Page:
Often found in Bordeaux or Bordeaux style blends from other regions of the world, Cabernet Franc is mostly used as a blending grape with Cabernet Sauvignon and Merlot. It is one of the two parent grapes of Cabernet Sauvignon (Sauvignon Blanc being the other) and is lighter in style. Depending on the region it is grown in, it can have a peppery aroma with nodes of tobacco, raspberries, cassis and coffee. There are only a few areas of the world where it is made into a 100% varietal wine, the oldest being the Loire Valley in France and mostly recently the United States in Washington, California, and even North Carolina.
I have personally always been a fan of Cabernet Franc but it can be a challenging grape for others to wrap their heads around. One of the wines that turned me onto 100% Cabernet Franc was Cougar Crest’s Cabernet Franc from Walla Walla, Washington.
The 2006 vintage was one of the better vintages yet. Established in 2001, Cougar Crest is a small winery in one of the smallest wine regions in Washington – Walla Walla. Owners Deborah and David Hansen have been growing grapes for years in the appellation and selling them to other wineries in the area. Moving into winemaking, they established a winery and tasting room near the Walla Walla airport and produced 900 cases the first year.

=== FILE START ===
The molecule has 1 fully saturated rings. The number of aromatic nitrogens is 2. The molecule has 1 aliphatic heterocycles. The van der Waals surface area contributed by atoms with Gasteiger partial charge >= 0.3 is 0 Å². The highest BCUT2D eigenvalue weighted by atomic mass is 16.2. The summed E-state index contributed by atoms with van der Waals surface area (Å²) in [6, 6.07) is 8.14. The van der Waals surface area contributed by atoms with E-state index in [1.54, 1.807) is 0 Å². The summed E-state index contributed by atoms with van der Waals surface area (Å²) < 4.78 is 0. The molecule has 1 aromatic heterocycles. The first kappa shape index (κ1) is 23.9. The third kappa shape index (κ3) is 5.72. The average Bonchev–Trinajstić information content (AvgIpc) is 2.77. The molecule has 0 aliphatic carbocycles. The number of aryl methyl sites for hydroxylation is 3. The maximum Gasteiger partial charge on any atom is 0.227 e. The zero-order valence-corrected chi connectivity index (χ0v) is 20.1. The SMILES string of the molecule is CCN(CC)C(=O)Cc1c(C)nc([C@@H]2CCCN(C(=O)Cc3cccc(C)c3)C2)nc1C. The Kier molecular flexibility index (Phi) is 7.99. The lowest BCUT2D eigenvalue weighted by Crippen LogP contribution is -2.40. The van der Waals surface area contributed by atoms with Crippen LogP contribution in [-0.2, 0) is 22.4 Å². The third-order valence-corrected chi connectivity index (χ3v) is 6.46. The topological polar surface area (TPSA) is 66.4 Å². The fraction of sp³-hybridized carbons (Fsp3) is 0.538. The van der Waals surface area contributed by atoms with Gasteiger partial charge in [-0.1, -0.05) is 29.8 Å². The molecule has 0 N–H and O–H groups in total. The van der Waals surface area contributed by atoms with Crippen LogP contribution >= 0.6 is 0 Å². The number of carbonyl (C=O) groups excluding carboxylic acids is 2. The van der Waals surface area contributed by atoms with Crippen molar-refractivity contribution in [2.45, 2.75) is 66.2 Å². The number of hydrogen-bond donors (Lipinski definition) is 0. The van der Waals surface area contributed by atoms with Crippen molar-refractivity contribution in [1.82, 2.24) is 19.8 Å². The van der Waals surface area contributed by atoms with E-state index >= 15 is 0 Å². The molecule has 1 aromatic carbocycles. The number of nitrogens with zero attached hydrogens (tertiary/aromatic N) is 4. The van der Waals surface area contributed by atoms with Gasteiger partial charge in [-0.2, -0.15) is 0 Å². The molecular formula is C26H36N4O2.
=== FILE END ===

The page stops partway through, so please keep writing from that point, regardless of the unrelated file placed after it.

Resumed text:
The 2006 Cabernet Franc displays ripe fruit when first opened with dark cherries, chocolate, tobacco and coffee. The wine develops as air is exposed to it and displays different flavors and aromas throughout the course of the night. The tannins actually come through further down the line as it starts to show more pepper, dried currant, herbs, and mocha with a silky, buttery like finish. It is the perfect wine to pair with heavier dishes…steak or even traditional heavy Italian cuisines.
It’s no secret this wine is great, check out the ratings. We personally give it 2 1/2 stars on our 3 star scale.
- 92 points, Wine Spectator
- 2009 Double Gold, Florida International
- 2009 Double Gold, International Eastern